A University of Missouri photojournalist on freelance assignment for ESPN found himself in a confrontation with student activists Monday as they tried to ban him from the tent city they'd set up on campus in response to recent racial strife there, the New York Times reports. A tense video taken by Mark Schierbecker shows—despite demands by the Concerned Student 1950 group that Tim Tai leave them be in their "safe space"—a resolute Tai standing firm, noting his First Amendment rights and saying, "I have a job to do." As activists started walking, forcing him back, Schierbecker was left near the tents, where he was met by a woman now IDed as Melissa Click, an assistant professor of mass media, who, per the Washington Post, told him to "get out," appeared to grab for his camera, then called out to protesters, "Who wants to help me get this reporter out of here? I need some muscle over here." Gawker notes that just days earlier, Click had appealed to get the students' message "into the national media."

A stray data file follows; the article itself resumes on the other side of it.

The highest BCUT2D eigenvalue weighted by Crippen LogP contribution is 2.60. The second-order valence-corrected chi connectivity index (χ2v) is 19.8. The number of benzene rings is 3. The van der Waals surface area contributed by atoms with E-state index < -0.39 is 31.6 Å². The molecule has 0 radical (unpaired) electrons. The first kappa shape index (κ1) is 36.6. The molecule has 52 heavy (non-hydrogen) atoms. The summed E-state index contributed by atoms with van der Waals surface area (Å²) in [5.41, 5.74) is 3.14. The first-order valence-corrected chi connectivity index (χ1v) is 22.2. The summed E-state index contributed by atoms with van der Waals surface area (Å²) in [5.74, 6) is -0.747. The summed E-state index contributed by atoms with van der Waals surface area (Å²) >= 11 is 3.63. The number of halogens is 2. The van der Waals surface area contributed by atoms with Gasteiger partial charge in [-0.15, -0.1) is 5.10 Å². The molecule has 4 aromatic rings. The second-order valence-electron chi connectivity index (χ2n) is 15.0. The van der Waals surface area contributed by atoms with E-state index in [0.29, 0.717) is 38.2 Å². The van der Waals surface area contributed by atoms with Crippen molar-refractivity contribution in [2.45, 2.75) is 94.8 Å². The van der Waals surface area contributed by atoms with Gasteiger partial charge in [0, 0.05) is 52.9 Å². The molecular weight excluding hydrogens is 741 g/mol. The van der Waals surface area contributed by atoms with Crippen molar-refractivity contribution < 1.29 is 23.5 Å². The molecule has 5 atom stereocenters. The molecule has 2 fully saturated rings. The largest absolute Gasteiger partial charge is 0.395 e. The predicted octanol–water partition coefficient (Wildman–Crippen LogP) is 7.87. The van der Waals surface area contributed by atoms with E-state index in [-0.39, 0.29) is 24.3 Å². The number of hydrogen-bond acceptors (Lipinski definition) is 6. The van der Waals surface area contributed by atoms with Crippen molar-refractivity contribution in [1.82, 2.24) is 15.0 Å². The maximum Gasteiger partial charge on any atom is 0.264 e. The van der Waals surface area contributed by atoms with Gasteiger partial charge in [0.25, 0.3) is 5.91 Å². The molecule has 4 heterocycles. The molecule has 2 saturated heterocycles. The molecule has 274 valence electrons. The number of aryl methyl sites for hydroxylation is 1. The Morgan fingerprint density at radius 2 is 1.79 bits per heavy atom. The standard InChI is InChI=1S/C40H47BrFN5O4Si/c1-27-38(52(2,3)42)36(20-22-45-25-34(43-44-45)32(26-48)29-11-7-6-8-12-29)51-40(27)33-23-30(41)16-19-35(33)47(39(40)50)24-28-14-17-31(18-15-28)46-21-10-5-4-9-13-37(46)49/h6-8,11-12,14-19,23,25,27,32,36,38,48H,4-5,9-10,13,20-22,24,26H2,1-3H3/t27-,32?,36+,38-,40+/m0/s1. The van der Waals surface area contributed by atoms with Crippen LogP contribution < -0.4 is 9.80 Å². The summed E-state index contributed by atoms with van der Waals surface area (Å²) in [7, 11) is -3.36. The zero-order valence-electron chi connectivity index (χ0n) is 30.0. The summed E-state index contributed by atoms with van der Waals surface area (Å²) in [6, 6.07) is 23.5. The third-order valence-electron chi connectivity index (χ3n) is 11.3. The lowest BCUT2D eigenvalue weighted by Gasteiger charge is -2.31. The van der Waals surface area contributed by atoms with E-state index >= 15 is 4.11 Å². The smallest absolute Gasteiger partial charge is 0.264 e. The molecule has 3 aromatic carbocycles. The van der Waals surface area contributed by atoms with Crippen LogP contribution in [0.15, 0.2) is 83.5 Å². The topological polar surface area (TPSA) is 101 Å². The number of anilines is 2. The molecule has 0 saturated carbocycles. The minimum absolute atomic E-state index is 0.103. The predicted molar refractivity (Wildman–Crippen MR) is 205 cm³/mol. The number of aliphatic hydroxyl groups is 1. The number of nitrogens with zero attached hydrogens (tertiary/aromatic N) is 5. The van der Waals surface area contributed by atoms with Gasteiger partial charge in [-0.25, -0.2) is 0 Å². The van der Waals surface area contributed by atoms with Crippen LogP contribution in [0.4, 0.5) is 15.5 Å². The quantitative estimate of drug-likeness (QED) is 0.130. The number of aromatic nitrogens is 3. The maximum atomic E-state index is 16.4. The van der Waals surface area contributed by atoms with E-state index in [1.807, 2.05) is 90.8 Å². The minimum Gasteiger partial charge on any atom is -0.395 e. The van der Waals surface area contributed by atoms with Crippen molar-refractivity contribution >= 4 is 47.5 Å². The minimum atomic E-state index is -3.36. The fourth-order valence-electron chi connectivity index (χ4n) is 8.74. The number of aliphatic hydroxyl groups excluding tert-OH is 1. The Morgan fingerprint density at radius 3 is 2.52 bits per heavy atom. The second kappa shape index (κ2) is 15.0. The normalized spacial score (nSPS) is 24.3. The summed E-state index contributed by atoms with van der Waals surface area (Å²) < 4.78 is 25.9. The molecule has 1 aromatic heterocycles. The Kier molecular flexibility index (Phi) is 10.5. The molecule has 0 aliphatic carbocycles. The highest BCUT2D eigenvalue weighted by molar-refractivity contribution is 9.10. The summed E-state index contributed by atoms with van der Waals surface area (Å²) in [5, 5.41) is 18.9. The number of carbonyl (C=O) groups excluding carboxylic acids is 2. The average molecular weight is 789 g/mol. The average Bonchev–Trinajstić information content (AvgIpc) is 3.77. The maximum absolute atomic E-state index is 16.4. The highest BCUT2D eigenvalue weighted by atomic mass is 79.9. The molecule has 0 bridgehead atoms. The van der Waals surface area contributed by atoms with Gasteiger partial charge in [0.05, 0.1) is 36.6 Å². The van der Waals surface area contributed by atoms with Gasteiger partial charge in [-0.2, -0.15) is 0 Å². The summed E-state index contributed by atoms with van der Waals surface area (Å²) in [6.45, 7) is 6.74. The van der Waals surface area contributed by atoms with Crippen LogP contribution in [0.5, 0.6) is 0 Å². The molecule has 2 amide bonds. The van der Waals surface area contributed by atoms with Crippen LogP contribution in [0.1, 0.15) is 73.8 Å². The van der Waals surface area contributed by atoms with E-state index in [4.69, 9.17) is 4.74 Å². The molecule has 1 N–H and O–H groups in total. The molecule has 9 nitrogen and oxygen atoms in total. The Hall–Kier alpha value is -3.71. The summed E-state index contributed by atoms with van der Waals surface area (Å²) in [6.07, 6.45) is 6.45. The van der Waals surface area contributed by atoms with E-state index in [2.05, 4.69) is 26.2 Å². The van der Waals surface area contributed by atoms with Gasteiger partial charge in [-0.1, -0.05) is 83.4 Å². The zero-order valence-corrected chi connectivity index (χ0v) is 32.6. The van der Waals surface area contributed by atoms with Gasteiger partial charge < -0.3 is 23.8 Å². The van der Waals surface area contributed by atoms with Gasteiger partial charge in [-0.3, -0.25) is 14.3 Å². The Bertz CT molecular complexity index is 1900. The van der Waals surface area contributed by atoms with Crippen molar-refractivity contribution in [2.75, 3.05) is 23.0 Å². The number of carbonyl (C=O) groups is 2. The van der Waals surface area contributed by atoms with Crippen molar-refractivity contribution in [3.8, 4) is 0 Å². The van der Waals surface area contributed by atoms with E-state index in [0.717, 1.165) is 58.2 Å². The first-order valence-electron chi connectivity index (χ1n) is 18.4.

Tai tweeted Monday evening, "Wow. Didn't mean to become part of the story. Just trying to do my job." His feed has been flooded with support for his "professionalism" during the incident, which Conor Friedersdorf of the Atlantic says activists provoked when they "weaponized" the idea of "safe spaces." Early Tuesday morning, Tai tried to turn the story back to the original issues, tweeting, "I'm a little perturbed at being part of the story, so maybe let's focus some more reporting on systemic racism in higher ed institutions." Meanwhile, the Observer notes that the hashtag #MelissaClickMustGo has popped up, while a Fusion reporter tweeted a photo of a "teachable moment" flier said to have been passed around Tuesday morning that welcomed the media as "important to tell our story" and having the same First Amendment rights as activists do. (Two major Mizzou administrators have stepped down because of the tensions on campus.)